The Importance of Vocation – page 2

 

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From the Summer 2018 issue of Knowing & Doing:

The Importance of Vocation

by Mark R. Talbot, Ph.D.
Associate Professor of Philosophy, Wheaton College

 
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  The second of these two senses of vocation has two helpful quotations of its use attached to it:

<vocation involves the total orientation of a man’s life and work in terms of his ultimate sense of mission – R. F. West2>

<domination of physical nature is part of the vocation of man>

I’ll comment on this claim about domination – or, better, dominion – later. Then we get yet another sense:

3 archaic : the position in life in which God has placed a person : estate, station.3

  The first two chapters of Genesis explain the estate or station in which God has placed every human being.
  When we look up the word calling, the second, third, and fourth senses are relevant to this morning’s discussion:

2 : a strong inner impulse toward a particular course of action or duty
specifically : such an impulse accompanied by conviction of divine influence

3 obsolete : station or position in life : rank.

  Here the apostle Paul’s use is quoted:

<let every man abide in the same calling wherein he was called – 1 Corinthians 7:20 (Authorized Version)>

And then we get the fourth sense:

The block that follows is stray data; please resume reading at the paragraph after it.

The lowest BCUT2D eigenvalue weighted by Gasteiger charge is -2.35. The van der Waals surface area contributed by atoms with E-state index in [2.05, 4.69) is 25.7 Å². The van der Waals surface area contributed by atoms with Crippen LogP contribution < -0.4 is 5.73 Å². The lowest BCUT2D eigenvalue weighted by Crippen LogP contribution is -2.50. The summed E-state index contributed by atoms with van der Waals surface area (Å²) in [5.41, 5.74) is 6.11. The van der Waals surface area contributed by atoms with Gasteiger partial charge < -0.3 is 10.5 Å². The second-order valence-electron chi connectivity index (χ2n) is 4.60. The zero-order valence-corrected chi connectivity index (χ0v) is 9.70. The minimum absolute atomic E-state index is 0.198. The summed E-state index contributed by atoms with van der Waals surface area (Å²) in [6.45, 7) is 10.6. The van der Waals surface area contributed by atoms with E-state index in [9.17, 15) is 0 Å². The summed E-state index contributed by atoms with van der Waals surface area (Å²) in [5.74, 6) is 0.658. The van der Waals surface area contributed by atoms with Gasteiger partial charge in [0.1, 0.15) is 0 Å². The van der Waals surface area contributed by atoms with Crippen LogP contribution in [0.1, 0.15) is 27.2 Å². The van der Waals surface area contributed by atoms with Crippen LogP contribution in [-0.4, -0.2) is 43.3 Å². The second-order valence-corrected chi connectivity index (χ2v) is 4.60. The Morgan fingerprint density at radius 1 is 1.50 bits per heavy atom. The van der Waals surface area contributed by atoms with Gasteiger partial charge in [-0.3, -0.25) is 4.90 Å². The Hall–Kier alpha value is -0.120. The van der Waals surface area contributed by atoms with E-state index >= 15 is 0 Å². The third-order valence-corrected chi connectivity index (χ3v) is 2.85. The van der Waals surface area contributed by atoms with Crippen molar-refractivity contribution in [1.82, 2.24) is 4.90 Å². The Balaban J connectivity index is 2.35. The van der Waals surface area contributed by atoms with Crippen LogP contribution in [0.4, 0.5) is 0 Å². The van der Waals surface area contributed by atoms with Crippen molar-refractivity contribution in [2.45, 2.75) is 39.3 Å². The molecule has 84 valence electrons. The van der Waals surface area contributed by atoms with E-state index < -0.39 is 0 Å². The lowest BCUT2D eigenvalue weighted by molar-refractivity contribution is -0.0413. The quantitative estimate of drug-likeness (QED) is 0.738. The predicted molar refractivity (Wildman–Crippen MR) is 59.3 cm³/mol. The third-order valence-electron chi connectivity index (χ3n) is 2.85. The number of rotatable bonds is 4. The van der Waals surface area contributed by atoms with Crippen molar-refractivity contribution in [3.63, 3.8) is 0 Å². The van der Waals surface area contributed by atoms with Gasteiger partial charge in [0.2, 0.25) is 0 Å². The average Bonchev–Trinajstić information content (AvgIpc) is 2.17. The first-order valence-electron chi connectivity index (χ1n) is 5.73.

4 : the activity in which one customarily engages as a vocation or profession.4

  I will use vocation in Merriam-Webster’s 2 a (2) sense: “the responsibility of an individual or group to serve the divine purposes in every condition, work, or relationship of life : one’s obligations and responsibilities (as to others) under God” (my emphases) and calling in all three of the quoted senses. The first of them – “a strong inner impulse toward a particular course of action or duty …
specifically: such an impulse accompanied by conviction of divine influence” – seems to capture what Nehemiah felt as recorded in the book of Nehemiah. The third – one’s “station or position in life:  rank” and fourth – “the activity in which one customarily engages as a vocation or profession” – are both part of Paul’s use of calling in 1 Corinthians.
  I am going to concentrate on the biblical view of vocation because the biblical view of calling falls out of it. The callings are subordinate to the vocation we all have simply by creation.

 

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